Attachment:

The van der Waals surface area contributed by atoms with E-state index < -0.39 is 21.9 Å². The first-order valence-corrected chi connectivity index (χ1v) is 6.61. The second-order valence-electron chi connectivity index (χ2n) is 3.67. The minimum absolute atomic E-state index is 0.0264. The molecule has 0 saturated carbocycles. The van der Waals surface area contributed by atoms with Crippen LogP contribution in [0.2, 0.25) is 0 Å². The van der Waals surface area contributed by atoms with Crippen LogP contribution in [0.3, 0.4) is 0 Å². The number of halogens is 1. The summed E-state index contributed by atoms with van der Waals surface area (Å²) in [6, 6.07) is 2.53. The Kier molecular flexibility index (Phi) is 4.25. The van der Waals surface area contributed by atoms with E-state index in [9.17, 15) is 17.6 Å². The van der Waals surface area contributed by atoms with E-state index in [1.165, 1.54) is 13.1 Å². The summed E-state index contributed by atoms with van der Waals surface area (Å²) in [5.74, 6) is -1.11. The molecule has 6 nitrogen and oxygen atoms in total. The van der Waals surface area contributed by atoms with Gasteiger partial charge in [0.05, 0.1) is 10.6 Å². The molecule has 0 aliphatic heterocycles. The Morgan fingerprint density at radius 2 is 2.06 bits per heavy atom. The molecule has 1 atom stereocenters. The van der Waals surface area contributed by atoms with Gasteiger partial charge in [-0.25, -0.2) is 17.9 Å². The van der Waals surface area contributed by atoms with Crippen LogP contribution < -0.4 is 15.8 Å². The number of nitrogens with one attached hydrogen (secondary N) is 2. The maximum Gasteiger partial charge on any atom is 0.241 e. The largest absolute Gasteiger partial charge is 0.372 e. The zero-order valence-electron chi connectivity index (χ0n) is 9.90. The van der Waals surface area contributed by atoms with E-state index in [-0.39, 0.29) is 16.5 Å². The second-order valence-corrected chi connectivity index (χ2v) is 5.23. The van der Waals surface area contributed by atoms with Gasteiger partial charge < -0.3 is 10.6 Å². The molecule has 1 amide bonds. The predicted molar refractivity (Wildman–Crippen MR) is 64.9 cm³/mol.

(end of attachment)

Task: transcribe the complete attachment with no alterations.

The van der Waals surface area contributed by atoms with E-state index < -0.39 is 21.9 Å². The first-order valence-corrected chi connectivity index (χ1v) is 6.61. The second-order valence-electron chi connectivity index (χ2n) is 3.67. The minimum absolute atomic E-state index is 0.0264. The molecule has 0 saturated carbocycles. The van der Waals surface area contributed by atoms with Crippen LogP contribution in [0.2, 0.25) is 0 Å². The van der Waals surface area contributed by atoms with Crippen LogP contribution in [0.3, 0.4) is 0 Å². The number of halogens is 1. The summed E-state index contributed by atoms with van der Waals surface area (Å²) in [6, 6.07) is 2.53. The Kier molecular flexibility index (Phi) is 4.25. The van der Waals surface area contributed by atoms with E-state index in [9.17, 15) is 17.6 Å². The van der Waals surface area contributed by atoms with E-state index in [1.165, 1.54) is 13.1 Å². The summed E-state index contributed by atoms with van der Waals surface area (Å²) in [5.74, 6) is -1.11. The molecule has 6 nitrogen and oxygen atoms in total. The van der Waals surface area contributed by atoms with Gasteiger partial charge in [0.05, 0.1) is 10.6 Å². The molecule has 0 aliphatic heterocycles. The Morgan fingerprint density at radius 2 is 2.06 bits per heavy atom. The molecule has 1 atom stereocenters. The van der Waals surface area contributed by atoms with Gasteiger partial charge in [-0.25, -0.2) is 17.9 Å². The van der Waals surface area contributed by atoms with Crippen LogP contribution < -0.4 is 15.8 Å². The number of nitrogens with one attached hydrogen (secondary N) is 2. The maximum Gasteiger partial charge on any atom is 0.241 e. The largest absolute Gasteiger partial charge is 0.372 e. The zero-order valence-electron chi connectivity index (χ0n) is 9.90. The van der Waals surface area contributed by atoms with E-state index in [-0.39, 0.29) is 16.5 Å². The second-order valence-corrected chi connectivity index (χ2v) is 5.23. The van der Waals surface area contributed by atoms with Gasteiger partial charge < -0.3 is 10.6 Å². The molecule has 1 amide bonds. The predicted molar refractivity (Wildman–Crippen MR) is 64.9 cm³/mol.